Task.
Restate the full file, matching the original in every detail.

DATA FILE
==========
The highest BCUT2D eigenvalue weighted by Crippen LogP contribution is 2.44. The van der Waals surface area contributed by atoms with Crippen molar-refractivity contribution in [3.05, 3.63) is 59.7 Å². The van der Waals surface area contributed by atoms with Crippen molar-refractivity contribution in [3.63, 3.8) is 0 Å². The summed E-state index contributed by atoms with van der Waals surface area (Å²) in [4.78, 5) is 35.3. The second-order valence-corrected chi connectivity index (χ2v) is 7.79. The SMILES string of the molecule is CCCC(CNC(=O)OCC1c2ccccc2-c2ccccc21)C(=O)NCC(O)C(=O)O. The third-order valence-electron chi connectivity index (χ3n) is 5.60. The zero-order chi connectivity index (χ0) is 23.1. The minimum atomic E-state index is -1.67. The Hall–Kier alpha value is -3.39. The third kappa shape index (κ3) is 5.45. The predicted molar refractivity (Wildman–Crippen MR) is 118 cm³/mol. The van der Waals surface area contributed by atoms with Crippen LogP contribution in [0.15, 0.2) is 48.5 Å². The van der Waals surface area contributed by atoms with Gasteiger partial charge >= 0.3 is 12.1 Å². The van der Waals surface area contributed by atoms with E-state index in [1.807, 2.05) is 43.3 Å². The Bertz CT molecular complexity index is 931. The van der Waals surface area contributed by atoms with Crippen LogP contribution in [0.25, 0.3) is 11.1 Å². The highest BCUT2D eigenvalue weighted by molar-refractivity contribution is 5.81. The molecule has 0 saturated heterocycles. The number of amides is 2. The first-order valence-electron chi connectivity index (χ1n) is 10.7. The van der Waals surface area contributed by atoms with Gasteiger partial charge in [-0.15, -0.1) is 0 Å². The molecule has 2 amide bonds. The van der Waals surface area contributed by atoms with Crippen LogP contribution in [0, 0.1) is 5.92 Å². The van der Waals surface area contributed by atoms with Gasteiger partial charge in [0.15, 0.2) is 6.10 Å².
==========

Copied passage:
The highest BCUT2D eigenvalue weighted by Crippen LogP contribution is 2.44. The van der Waals surface area contributed by atoms with Crippen molar-refractivity contribution in [3.05, 3.63) is 59.7 Å². The van der Waals surface area contributed by atoms with Crippen molar-refractivity contribution in [3.63, 3.8) is 0 Å². The summed E-state index contributed by atoms with van der Waals surface area (Å²) in [4.78, 5) is 35.3. The second-order valence-corrected chi connectivity index (χ2v) is 7.79. The SMILES string of the molecule is CCCC(CNC(=O)OCC1c2ccccc2-c2ccccc21)C(=O)NCC(O)C(=O)O. The third-order valence-electron chi connectivity index (χ3n) is 5.60. The zero-order chi connectivity index (χ0) is 23.1. The minimum atomic E-state index is -1.67. The Hall–Kier alpha value is -3.39. The third kappa shape index (κ3) is 5.45. The predicted molar refractivity (Wildman–Crippen MR) is 118 cm³/mol. The van der Waals surface area contributed by atoms with Crippen LogP contribution in [0.15, 0.2) is 48.5 Å². The van der Waals surface area contributed by atoms with Gasteiger partial charge >= 0.3 is 12.1 Å². The van der Waals surface area contributed by atoms with E-state index in [1.807, 2.05) is 43.3 Å². The Bertz CT molecular complexity index is 931. The van der Waals surface area contributed by atoms with Crippen LogP contribution in [0.25, 0.3) is 11.1 Å². The highest BCUT2D eigenvalue weighted by molar-refractivity contribution is 5.81. The molecule has 0 saturated heterocycles. The number of amides is 2. The first-order valence-electron chi connectivity index (χ1n) is 10.7. The van der Waals surface area contributed by atoms with Gasteiger partial charge in [-0.15, -0.1) is 0 Å². The molecule has 2 amide bonds. The van der Waals surface area contributed by atoms with Crippen LogP contribution in [0, 0.1) is 5.92 Å². The van der Waals surface area contributed by atoms with Gasteiger partial charge in [0.15, 0.2) is 6.10 Å².